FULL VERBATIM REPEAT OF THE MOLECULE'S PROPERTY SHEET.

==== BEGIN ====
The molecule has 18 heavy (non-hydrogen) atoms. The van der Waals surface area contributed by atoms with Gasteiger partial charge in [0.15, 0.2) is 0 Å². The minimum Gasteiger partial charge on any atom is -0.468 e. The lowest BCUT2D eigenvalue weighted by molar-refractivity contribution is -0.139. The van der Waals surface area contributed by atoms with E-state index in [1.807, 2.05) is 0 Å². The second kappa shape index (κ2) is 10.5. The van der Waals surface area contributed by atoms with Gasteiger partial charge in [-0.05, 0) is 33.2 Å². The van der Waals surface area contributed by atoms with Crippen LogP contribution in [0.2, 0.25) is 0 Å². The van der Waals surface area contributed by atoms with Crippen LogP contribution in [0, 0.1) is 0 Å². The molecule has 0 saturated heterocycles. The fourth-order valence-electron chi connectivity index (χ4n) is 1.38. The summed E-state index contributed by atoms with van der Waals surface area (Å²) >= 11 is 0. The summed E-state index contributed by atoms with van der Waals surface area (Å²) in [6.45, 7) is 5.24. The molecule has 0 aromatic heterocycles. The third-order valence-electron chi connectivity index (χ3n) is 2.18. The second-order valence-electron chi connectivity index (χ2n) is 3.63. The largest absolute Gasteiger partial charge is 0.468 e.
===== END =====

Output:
The molecule has 18 heavy (non-hydrogen) atoms. The van der Waals surface area contributed by atoms with Gasteiger partial charge in [0.15, 0.2) is 0 Å². The minimum Gasteiger partial charge on any atom is -0.468 e. The lowest BCUT2D eigenvalue weighted by molar-refractivity contribution is -0.139. The van der Waals surface area contributed by atoms with E-state index in [1.807, 2.05) is 0 Å². The second kappa shape index (κ2) is 10.5. The van der Waals surface area contributed by atoms with Gasteiger partial charge in [-0.05, 0) is 33.2 Å². The van der Waals surface area contributed by atoms with Crippen LogP contribution in [0.2, 0.25) is 0 Å². The van der Waals surface area contributed by atoms with Crippen LogP contribution in [0, 0.1) is 0 Å². The molecule has 0 saturated heterocycles. The fourth-order valence-electron chi connectivity index (χ4n) is 1.38. The summed E-state index contributed by atoms with van der Waals surface area (Å²) >= 11 is 0. The summed E-state index contributed by atoms with van der Waals surface area (Å²) in [6.45, 7) is 5.24. The molecule has 0 aromatic heterocycles. The third-order valence-electron chi connectivity index (χ3n) is 2.18. The second-order valence-electron chi connectivity index (χ2n) is 3.63. The largest absolute Gasteiger partial charge is 0.468 e.